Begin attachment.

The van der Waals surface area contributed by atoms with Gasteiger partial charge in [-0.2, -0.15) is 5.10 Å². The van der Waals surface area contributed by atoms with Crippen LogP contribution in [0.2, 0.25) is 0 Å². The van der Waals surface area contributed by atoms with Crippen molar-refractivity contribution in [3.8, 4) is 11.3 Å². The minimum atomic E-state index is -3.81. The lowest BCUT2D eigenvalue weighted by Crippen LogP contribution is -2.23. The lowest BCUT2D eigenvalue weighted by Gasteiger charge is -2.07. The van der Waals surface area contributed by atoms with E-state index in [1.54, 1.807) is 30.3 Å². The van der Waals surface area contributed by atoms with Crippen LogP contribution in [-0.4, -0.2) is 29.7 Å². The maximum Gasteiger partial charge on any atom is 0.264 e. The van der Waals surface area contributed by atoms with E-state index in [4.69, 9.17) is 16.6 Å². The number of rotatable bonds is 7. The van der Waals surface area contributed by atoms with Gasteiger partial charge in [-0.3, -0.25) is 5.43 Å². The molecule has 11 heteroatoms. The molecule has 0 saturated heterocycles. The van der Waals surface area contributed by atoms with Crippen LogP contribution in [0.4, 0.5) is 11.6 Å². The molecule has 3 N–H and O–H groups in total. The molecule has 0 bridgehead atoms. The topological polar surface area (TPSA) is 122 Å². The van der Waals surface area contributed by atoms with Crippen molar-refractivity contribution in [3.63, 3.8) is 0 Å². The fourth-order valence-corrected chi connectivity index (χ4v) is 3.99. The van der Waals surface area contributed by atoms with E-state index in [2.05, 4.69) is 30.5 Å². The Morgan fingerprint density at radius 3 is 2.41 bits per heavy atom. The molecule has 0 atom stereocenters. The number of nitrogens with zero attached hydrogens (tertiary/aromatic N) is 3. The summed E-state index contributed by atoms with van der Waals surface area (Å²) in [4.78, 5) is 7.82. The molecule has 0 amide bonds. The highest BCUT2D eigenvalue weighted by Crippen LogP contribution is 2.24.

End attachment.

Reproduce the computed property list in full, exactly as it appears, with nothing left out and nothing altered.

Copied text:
The van der Waals surface area contributed by atoms with Gasteiger partial charge in [-0.2, -0.15) is 5.10 Å². The van der Waals surface area contributed by atoms with Crippen LogP contribution in [0.2, 0.25) is 0 Å². The van der Waals surface area contributed by atoms with Crippen molar-refractivity contribution in [3.8, 4) is 11.3 Å². The minimum atomic E-state index is -3.81. The lowest BCUT2D eigenvalue weighted by Crippen LogP contribution is -2.23. The lowest BCUT2D eigenvalue weighted by Gasteiger charge is -2.07. The van der Waals surface area contributed by atoms with E-state index in [1.54, 1.807) is 30.3 Å². The van der Waals surface area contributed by atoms with Crippen LogP contribution in [-0.4, -0.2) is 29.7 Å². The maximum Gasteiger partial charge on any atom is 0.264 e. The van der Waals surface area contributed by atoms with E-state index in [4.69, 9.17) is 16.6 Å². The number of rotatable bonds is 7. The van der Waals surface area contributed by atoms with Gasteiger partial charge in [-0.3, -0.25) is 5.43 Å². The molecule has 11 heteroatoms. The molecule has 0 saturated heterocycles. The van der Waals surface area contributed by atoms with Crippen LogP contribution in [0.4, 0.5) is 11.6 Å². The molecule has 3 N–H and O–H groups in total. The molecule has 0 bridgehead atoms. The topological polar surface area (TPSA) is 122 Å². The van der Waals surface area contributed by atoms with Crippen molar-refractivity contribution in [3.63, 3.8) is 0 Å². The fourth-order valence-corrected chi connectivity index (χ4v) is 3.99. The van der Waals surface area contributed by atoms with E-state index in [2.05, 4.69) is 30.5 Å². The Morgan fingerprint density at radius 3 is 2.41 bits per heavy atom. The molecule has 0 atom stereocenters. The number of nitrogens with zero attached hydrogens (tertiary/aromatic N) is 3. The summed E-state index contributed by atoms with van der Waals surface area (Å²) in [4.78, 5) is 7.82. The molecule has 0 amide bonds. The highest BCUT2D eigenvalue weighted by Crippen LogP contribution is 2.24.